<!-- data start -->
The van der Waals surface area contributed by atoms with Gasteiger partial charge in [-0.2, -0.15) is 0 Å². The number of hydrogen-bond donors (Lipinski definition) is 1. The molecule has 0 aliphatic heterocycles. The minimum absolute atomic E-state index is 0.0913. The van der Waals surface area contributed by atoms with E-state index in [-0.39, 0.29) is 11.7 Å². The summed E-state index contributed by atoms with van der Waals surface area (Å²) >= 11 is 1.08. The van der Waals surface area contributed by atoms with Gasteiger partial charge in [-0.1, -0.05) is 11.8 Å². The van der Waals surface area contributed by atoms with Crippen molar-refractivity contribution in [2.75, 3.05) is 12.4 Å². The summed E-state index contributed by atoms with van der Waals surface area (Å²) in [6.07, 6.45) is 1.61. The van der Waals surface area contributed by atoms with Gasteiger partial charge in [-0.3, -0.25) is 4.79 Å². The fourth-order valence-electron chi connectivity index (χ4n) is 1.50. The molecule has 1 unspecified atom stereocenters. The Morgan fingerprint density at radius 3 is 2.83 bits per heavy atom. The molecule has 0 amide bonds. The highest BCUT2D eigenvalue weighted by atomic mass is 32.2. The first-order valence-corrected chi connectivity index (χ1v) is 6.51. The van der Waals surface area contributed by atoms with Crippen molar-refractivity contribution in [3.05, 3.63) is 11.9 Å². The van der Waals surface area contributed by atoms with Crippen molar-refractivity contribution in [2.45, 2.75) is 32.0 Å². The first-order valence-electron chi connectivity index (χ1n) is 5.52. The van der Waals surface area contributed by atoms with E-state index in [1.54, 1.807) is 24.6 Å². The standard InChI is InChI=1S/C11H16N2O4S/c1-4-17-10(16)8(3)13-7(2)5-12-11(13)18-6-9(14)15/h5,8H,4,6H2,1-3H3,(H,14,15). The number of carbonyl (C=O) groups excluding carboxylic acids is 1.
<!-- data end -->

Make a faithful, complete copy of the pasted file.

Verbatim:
The van der Waals surface area contributed by atoms with Gasteiger partial charge in [-0.2, -0.15) is 0 Å². The number of hydrogen-bond donors (Lipinski definition) is 1. The molecule has 0 aliphatic heterocycles. The minimum absolute atomic E-state index is 0.0913. The van der Waals surface area contributed by atoms with E-state index in [-0.39, 0.29) is 11.7 Å². The summed E-state index contributed by atoms with van der Waals surface area (Å²) >= 11 is 1.08. The van der Waals surface area contributed by atoms with Gasteiger partial charge in [-0.1, -0.05) is 11.8 Å². The van der Waals surface area contributed by atoms with Crippen molar-refractivity contribution in [2.75, 3.05) is 12.4 Å². The summed E-state index contributed by atoms with van der Waals surface area (Å²) in [6.07, 6.45) is 1.61. The van der Waals surface area contributed by atoms with Gasteiger partial charge in [-0.3, -0.25) is 4.79 Å². The fourth-order valence-electron chi connectivity index (χ4n) is 1.50. The molecule has 1 unspecified atom stereocenters. The Morgan fingerprint density at radius 3 is 2.83 bits per heavy atom. The molecule has 0 amide bonds. The highest BCUT2D eigenvalue weighted by atomic mass is 32.2. The first-order valence-corrected chi connectivity index (χ1v) is 6.51. The van der Waals surface area contributed by atoms with Crippen molar-refractivity contribution in [3.05, 3.63) is 11.9 Å². The van der Waals surface area contributed by atoms with Crippen molar-refractivity contribution in [2.45, 2.75) is 32.0 Å². The first-order valence-electron chi connectivity index (χ1n) is 5.52. The van der Waals surface area contributed by atoms with E-state index in [1.54, 1.807) is 24.6 Å². The standard InChI is InChI=1S/C11H16N2O4S/c1-4-17-10(16)8(3)13-7(2)5-12-11(13)18-6-9(14)15/h5,8H,4,6H2,1-3H3,(H,14,15). The number of carbonyl (C=O) groups excluding carboxylic acids is 1.